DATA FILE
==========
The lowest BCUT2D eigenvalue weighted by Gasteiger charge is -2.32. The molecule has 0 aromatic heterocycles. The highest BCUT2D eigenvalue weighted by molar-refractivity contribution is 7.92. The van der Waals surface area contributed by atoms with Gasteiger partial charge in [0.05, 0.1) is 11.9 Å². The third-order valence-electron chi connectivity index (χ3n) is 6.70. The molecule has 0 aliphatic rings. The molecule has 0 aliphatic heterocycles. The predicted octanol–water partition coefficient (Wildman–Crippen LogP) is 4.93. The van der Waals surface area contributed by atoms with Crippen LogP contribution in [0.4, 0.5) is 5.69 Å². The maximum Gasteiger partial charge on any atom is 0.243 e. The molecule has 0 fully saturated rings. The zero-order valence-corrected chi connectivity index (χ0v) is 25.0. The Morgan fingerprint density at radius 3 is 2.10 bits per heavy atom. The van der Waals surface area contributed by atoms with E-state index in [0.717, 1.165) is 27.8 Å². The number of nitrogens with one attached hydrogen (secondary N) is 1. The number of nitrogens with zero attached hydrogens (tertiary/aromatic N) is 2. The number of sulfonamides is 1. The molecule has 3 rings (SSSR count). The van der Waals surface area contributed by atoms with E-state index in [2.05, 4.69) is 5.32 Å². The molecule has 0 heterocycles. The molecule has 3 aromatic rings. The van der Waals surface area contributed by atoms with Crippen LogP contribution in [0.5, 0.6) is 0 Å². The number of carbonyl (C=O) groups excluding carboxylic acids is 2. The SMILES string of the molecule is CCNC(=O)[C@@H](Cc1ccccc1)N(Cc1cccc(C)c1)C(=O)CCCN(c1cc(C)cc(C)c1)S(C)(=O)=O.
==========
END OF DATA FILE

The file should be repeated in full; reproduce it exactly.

The lowest BCUT2D eigenvalue weighted by Gasteiger charge is -2.32. The molecule has 0 aromatic heterocycles. The highest BCUT2D eigenvalue weighted by molar-refractivity contribution is 7.92. The van der Waals surface area contributed by atoms with Gasteiger partial charge in [0.05, 0.1) is 11.9 Å². The third-order valence-electron chi connectivity index (χ3n) is 6.70. The molecule has 0 aliphatic rings. The molecule has 0 aliphatic heterocycles. The predicted octanol–water partition coefficient (Wildman–Crippen LogP) is 4.93. The van der Waals surface area contributed by atoms with Crippen LogP contribution in [0.4, 0.5) is 5.69 Å². The maximum Gasteiger partial charge on any atom is 0.243 e. The molecule has 0 fully saturated rings. The zero-order valence-corrected chi connectivity index (χ0v) is 25.0. The Morgan fingerprint density at radius 3 is 2.10 bits per heavy atom. The van der Waals surface area contributed by atoms with E-state index in [0.717, 1.165) is 27.8 Å². The number of nitrogens with one attached hydrogen (secondary N) is 1. The number of nitrogens with zero attached hydrogens (tertiary/aromatic N) is 2. The number of sulfonamides is 1. The molecule has 3 rings (SSSR count). The van der Waals surface area contributed by atoms with E-state index in [2.05, 4.69) is 5.32 Å². The molecule has 0 heterocycles. The molecule has 3 aromatic rings. The van der Waals surface area contributed by atoms with Crippen LogP contribution in [0.5, 0.6) is 0 Å². The number of carbonyl (C=O) groups excluding carboxylic acids is 2. The SMILES string of the molecule is CCNC(=O)[C@@H](Cc1ccccc1)N(Cc1cccc(C)c1)C(=O)CCCN(c1cc(C)cc(C)c1)S(C)(=O)=O.